New Web-Based Tool Assists Architects in the Early Phases of Planning Climate Positive Buildings
EHDD has recently launched the Early-Phase Integrated Carbon (EPIC) Assessment tool, a free new web-based application developed to designers set goals and strategies to reduce carbon emissions from building and construction projects. The tool aims to fill a gap in the life-cycle assessment process and allow designers to identify the most impactful measures early in the project process. At the same time, other resources like Tally and EC3 are seen as crucial later in the design.
Studio Gang and Urban Villages Design First Carbon Positive Hotel in the United States
To celebrate Earth Day, real estate developers Urban Villages and Studio Gang have unveiled and broken ground on "Populus", the first carbon positive hotel in the United States. Set to open in late 2023, the 265-room hotel in Denver features a rooftop restaurant and bar, designed as a significant milestone for the future of sustainable travel that meets the needs of travelers, the community, and the environment.
What Can We Learn About Zero Carbon From Lelé’s Work?
The Zero Carbon policy is intended to create a kind of ecological balance to neutralize greenhouse gas emissions. Several studies report that the construction sector is one of the main responsible for the unbalance in which we find ourselves today, after all, it consumes natural resources on a gigantic scale and still builds buildings that do not collaborate with the maintenance of the environment. Therefore, searching for paths towards a carbon neutral architecture has become fundamental and one of them is learning from past masters, such as the Brazilian architect João Filgueiras Lima, known as Lelé.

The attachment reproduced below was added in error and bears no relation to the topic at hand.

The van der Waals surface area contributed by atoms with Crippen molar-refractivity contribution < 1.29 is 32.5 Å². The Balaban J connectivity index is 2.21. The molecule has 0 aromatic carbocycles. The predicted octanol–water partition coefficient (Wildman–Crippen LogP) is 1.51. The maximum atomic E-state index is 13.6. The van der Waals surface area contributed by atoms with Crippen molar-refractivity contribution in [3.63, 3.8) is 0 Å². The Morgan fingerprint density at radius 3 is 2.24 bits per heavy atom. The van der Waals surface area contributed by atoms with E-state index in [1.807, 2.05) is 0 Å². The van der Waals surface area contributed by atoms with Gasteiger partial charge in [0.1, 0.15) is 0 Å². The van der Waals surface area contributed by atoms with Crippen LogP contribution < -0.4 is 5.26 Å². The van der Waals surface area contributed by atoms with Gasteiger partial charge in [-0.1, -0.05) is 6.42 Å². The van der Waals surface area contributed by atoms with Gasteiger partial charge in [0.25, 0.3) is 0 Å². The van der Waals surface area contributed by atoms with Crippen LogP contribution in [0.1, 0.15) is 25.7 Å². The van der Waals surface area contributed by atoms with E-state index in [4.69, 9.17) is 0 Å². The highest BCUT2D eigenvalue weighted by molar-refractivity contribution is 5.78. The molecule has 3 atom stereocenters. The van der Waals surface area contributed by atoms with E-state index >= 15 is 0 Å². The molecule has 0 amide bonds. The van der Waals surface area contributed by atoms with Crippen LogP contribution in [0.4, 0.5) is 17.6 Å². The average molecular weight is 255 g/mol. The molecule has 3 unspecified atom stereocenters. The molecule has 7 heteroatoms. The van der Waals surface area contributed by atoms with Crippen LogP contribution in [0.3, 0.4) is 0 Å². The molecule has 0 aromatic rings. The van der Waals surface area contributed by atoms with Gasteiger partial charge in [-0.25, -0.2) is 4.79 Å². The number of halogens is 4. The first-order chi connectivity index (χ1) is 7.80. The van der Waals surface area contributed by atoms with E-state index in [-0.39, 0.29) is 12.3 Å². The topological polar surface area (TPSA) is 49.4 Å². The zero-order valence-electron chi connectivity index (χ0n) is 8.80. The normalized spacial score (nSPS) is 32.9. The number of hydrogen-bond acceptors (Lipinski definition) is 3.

Understanding the Scales of Carbon Emissions: Who Makes the Most Impact?
Carbon footprints and CO2 emissions are large topics in our conversations about how we create a more sustainable future. Over time, different companies, organizations, and individuals have pledged to alter their lifestyles and habits to make changes that show that they are dedicated to combating climate change. Especially in the design industry, where buildings generate nearly 40% of annual CO2 emissions broken down between daily operations and construction/demolition, architects have long been feeling the pressure of exploring ways to prove that we are doing our part.